Review : 'A Few Good Men' at Bridgeport Theatre Company

Chris Peterson

Staging a courtroom drama for live theatre is a tough challenge. Staging a courtroom drama that was adapted into a great movie with some of the most iconic dialogue in cinematic history is a tough challenge.  Doing all of this in front of an audience who are splitting their attention between what's on stage and eating garlic based food and drinking cheap wine, is an incredibly tough challenge. 

But the cast of A Few Good Men at the Bridgeport Theatre Company takes on this challenge head on, even with a sliver of the bravery of the professions they're portraying. While there are some successes and failures, the effort is there and that should always be admired and applauded. 

A Few Good Men, a play by Aaron Sorkin, follows the story of two marines who are charged in the death of a fellow Marine at Guantanamo Bay. As their military lawyer explores their case, he uncovers an intense conspiracy, which puts him in a big predicament. Eventually, he makes a noble and fearless effort to defend his clients, which puts the Marine code of honor on trial.

The cast is chock full of talent. Overall they turn in a strong performance, some of whom are stepping on stage for the first time. There is talent on that stage especially with the performances from Glenn Ghirardi, Will Jeffries, Julie Petrak, Larry Gabbard and Frank Speranzo, each deftly avoiding comparisons to the on screen versions. However the two performances I was most impressed with, were that of Lance Cpl. Harold W Dawson and Ptc. Louden Downey, portrayed by Stanley Geter and Eric Regan. There has to be a conflict of duty and fear in these performances and both Mr. Geter and Mr. Regan show it on their faces with every line.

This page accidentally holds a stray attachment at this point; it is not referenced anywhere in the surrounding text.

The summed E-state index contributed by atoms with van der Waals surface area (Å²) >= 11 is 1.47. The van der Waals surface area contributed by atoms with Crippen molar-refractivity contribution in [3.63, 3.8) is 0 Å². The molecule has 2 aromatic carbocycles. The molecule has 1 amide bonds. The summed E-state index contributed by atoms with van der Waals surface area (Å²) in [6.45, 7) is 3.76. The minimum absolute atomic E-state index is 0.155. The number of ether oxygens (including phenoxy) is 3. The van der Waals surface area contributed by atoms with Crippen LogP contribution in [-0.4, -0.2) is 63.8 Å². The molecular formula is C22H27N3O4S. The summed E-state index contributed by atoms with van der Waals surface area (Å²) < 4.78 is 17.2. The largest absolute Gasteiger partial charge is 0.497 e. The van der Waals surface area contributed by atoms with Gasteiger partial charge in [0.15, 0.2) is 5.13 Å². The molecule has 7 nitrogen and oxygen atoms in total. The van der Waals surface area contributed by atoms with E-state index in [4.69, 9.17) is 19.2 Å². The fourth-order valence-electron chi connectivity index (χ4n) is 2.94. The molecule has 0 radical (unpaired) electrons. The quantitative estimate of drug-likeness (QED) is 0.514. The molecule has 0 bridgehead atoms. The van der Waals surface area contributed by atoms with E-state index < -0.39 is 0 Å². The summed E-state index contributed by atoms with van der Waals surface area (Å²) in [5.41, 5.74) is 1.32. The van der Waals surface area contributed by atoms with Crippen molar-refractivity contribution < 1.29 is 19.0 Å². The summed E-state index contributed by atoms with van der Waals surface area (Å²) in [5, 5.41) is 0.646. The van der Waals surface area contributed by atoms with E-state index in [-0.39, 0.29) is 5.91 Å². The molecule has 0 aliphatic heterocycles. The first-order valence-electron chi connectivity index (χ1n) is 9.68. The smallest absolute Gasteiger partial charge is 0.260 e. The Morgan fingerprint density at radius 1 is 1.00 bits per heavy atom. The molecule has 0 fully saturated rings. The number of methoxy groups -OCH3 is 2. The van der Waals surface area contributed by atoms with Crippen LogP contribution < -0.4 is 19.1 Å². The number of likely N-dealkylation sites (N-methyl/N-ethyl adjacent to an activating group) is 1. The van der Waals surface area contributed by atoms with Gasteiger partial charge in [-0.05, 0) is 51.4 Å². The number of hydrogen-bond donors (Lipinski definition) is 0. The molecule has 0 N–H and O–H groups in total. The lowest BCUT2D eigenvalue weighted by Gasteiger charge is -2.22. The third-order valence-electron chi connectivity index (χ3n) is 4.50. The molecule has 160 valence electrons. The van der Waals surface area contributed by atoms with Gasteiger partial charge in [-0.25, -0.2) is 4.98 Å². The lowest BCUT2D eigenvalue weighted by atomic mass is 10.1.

However what this courtroom drama lacks the most is in fact, the drama. With any courtroom piece, because they are usually so steeped in terminology, any sense of compelling drama comes from tone and pace, both of which were, for the most part, missing from this production. 

The sound quality has never been one of the Downtown Cabaret Theatre's strong points, so much so it's the one hindrance with otherwise incredible BTC productions. But here, it brings the entire production down. Because of the lack of natural acoustics, sound doesn't project well off the stage at all and in effect, mutes every vocal performance that isn't shouting. And when you can't hear the subtleties of a fine dramatic performance, it becomes less palpable and nothing is compelling. Many times the audience would laugh throughout the performance, sometimes at punchlines but also at moments where there weren't. And when the more iconic lines of the play come up, the audience claps and laughs rather than being so sucked in, they hardly even notice. You either have to mic every actor individually or mic the stage to the point you can hear a pin drop. 

The other issue bugging this production is pace. The beauty of Sorkin's words is all in the timing. Lines have to be right on top of each other, the humor is dry and quick and the insults are cutting. When the pace is off, which it was for most of the performance,  just like doing Shakespeare without iambic pentameter, much of the text's power is lost. 

And while I hardly ever criticize this in any production, the costumes in this production create some issues as well. If you're going to try to be as detailed as possible with military uniforms, you have to be correct with those details, especially if you're making a concerted effort with inviting military personnel with box office incentives. Poorly hemmed pants and sleeves, missing medical officer pins and matching a white combination cap with service khaki's might not be viewed as erroneous to the average audience member, but to some, it could be seen as egregious. Once again, because BTC and costume designer Jessica Camarero are trying to be as detailed as possible, you have to get those details right. As its stated in the play, those who have worn that uniform, have earned that effort. 

These issues aside, director Eli Newsom has put together a solid performance of an iconic text. Especially this being Memorial Day weekend, I recommend taking this one in. 

The rest of the company includes Eric Dino, T. Sean Maher, Joe Cardozo, Christopher Beaurline, Ethan Warner, John Atkin, Roger Dykeman, AJ Backik and Qesar Veliu. 

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